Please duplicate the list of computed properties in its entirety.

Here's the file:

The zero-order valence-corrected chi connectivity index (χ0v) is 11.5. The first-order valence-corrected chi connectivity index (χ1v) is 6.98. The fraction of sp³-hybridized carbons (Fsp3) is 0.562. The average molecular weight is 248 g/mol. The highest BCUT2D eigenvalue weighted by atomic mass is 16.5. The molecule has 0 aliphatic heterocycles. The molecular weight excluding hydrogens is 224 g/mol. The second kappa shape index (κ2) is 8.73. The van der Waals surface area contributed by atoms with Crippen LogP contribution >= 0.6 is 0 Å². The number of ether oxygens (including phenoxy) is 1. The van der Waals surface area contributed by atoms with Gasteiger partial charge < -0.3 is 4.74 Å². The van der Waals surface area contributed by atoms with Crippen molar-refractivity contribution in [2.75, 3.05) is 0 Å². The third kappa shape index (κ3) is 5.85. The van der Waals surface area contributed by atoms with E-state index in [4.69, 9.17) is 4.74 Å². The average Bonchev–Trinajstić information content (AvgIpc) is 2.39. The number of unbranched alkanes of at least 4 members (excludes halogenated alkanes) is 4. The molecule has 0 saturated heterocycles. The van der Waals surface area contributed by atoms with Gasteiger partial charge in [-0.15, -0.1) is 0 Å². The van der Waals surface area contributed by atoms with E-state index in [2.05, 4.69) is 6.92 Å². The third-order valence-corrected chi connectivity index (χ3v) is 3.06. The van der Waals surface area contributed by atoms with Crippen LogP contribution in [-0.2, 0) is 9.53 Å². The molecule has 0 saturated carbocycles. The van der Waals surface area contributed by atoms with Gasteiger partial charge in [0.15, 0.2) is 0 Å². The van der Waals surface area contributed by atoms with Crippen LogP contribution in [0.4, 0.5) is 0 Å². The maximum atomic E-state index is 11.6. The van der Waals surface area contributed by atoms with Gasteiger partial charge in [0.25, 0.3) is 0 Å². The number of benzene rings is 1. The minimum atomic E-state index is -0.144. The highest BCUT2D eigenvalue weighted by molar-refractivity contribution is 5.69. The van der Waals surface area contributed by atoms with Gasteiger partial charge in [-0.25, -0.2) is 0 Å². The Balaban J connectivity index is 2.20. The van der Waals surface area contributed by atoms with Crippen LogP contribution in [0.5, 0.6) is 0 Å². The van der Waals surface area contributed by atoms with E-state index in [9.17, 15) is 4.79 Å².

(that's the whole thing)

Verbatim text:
The zero-order valence-corrected chi connectivity index (χ0v) is 11.5. The first-order valence-corrected chi connectivity index (χ1v) is 6.98. The fraction of sp³-hybridized carbons (Fsp3) is 0.562. The average molecular weight is 248 g/mol. The highest BCUT2D eigenvalue weighted by atomic mass is 16.5. The molecule has 0 aliphatic heterocycles. The molecular weight excluding hydrogens is 224 g/mol. The second kappa shape index (κ2) is 8.73. The van der Waals surface area contributed by atoms with Crippen LogP contribution >= 0.6 is 0 Å². The number of ether oxygens (including phenoxy) is 1. The van der Waals surface area contributed by atoms with Gasteiger partial charge < -0.3 is 4.74 Å². The van der Waals surface area contributed by atoms with Crippen molar-refractivity contribution in [2.75, 3.05) is 0 Å². The third kappa shape index (κ3) is 5.85. The van der Waals surface area contributed by atoms with E-state index in [4.69, 9.17) is 4.74 Å². The average Bonchev–Trinajstić information content (AvgIpc) is 2.39. The number of unbranched alkanes of at least 4 members (excludes halogenated alkanes) is 4. The molecule has 0 saturated heterocycles. The van der Waals surface area contributed by atoms with Gasteiger partial charge in [-0.15, -0.1) is 0 Å². The van der Waals surface area contributed by atoms with E-state index in [2.05, 4.69) is 6.92 Å². The third-order valence-corrected chi connectivity index (χ3v) is 3.06. The van der Waals surface area contributed by atoms with Crippen LogP contribution in [-0.2, 0) is 9.53 Å². The molecule has 0 saturated carbocycles. The van der Waals surface area contributed by atoms with Gasteiger partial charge in [0.15, 0.2) is 0 Å². The van der Waals surface area contributed by atoms with Crippen LogP contribution in [0.4, 0.5) is 0 Å². The maximum atomic E-state index is 11.6. The van der Waals surface area contributed by atoms with Gasteiger partial charge in [0.25, 0.3) is 0 Å². The number of benzene rings is 1. The minimum atomic E-state index is -0.144. The highest BCUT2D eigenvalue weighted by molar-refractivity contribution is 5.69. The van der Waals surface area contributed by atoms with Gasteiger partial charge in [-0.25, -0.2) is 0 Å². The Balaban J connectivity index is 2.20. The van der Waals surface area contributed by atoms with Crippen LogP contribution in [0.5, 0.6) is 0 Å². The van der Waals surface area contributed by atoms with E-state index in [9.17, 15) is 4.79 Å².